The Trump Administration’s decision to add a question about citizenship to the 2020 census has created a national uproar and drawn federal lawsuits and appeals. Opponents argue that adding the question will discourage participation among non-citizens and even legal immigrants, causing an under-count of both of those groups. Using that faulty data, they claim, federal agencies then will apportion resources both inadequately and unevenly, hurting low-income and marginalized communities through the coming decade.

Adding questions to the census is hardly unprecedented.  Since the first census in 1790, the number and type of questions in the survey have been changed periodically. The 1920 census, for example, added several questions.

Woman census taker in Chinatown,
New York City, 1920

Like the proposed 2020 citizenship question, these were directed at immigrants: What was the respondent’s native language? What was the native language of the respondent’s parents?  When was the respondent naturalized? The questions came at a time when both parties urged greater restriction of immigration, especially from Southern and Eastern Europe, in response to the widespread post-World War I public backlash against immigrants. 

Some immigrants may have been scared off by concerns about their status. But the people who were really frightened by the prospect of that 1920 census were members of Congress.

What did these legislators fear? Just like today, it was the reapportionment of seats in the House of Representatives. Reapportionment is mandated by the Constitution to assure that representation reflects the distribution of the population. It occurs every ten years, based on census information.

In 1910, when the results of the census were made known, they revealed a total population of 92,228,496, with a rural population of 50,164,495 and an urban population of 42,064,001. Obviously, the next census would report a population greater than 100 million.

Far more significant would be the shift from rural to urban; the next census would show that – for the first time in American history – more people would reside in U.S. cities than on farms.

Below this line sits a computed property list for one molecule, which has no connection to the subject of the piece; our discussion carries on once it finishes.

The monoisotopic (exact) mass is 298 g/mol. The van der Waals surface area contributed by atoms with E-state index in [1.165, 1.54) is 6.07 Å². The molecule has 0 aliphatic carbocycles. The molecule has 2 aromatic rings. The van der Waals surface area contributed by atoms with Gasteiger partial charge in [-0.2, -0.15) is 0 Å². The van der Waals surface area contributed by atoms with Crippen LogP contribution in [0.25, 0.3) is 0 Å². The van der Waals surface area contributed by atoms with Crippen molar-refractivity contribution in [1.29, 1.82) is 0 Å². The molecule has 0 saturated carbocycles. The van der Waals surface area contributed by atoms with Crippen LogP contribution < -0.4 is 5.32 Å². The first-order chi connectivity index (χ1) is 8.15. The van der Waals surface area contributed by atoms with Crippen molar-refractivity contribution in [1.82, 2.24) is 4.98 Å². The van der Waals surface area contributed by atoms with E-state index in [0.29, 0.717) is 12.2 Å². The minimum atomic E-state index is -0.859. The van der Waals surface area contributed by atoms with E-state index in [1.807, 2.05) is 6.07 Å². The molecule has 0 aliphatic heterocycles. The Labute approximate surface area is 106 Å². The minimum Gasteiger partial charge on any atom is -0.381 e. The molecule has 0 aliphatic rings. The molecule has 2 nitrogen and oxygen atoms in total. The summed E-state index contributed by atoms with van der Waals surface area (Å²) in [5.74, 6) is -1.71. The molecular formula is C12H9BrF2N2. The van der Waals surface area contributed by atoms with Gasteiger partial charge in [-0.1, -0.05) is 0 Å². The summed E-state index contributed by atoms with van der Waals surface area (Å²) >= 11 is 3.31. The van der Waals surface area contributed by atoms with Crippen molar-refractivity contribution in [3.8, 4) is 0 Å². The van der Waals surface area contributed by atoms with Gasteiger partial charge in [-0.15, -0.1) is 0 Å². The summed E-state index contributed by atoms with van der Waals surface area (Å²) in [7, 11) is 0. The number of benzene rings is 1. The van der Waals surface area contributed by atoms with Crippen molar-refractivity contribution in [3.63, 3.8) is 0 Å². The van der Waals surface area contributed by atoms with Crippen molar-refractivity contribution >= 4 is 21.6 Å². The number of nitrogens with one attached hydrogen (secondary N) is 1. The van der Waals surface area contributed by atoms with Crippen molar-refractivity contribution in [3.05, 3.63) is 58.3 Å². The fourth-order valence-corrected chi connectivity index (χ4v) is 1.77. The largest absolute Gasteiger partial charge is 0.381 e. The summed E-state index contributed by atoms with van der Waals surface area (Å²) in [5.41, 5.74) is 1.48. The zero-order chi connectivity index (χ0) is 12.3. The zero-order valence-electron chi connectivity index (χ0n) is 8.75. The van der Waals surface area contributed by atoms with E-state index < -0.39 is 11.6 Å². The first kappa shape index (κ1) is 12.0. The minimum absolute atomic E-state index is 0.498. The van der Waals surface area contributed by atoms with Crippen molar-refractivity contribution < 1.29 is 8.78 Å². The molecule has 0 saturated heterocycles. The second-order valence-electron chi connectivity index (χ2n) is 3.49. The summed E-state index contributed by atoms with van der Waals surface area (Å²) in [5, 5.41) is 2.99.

Alfred Stieglitz's iconic photograph of 
immigrants, The Steerage (1907)
(Permission of the Getty Trust)

Thus, following the 1920 census, the nation would face a major shift in political power. Reapportionment would dictate that less populous states would lose House seats and urban areas would gain them. That was why some rural House members publicly declared, as early as 1918, that the census had little value. Others urged that immigrants be eliminated from the count altogether.

Reapportionment brings a new political balance each decade, but it also can mark significant cultural and social change. Hence the Anti-Saloon League hustled politicians to rush through Prohibition before the House was reapportioned, for a constitutional amendment to ban liquor never would have passed if urban legislators were the majority in the House. 

The census became a metaphor, as in this compelling
1922 poem by the radical writer and activist James Rorty.

Just seven months after the enumerators – as they were called – set forth with their questionnaires, the government revealed the first results of the new census. Ten states would lose rural seats (Indiana, Iowa, Illinois, Kentucky, Missouri, Maine, Maryland, Nebraska, Vermont and Virginia) while ten states would gain urban seats (New York, California, Connecticut, Florida, Georgia, Michigan, Minnesota, New Jersey, Pennsylvania, and Texas).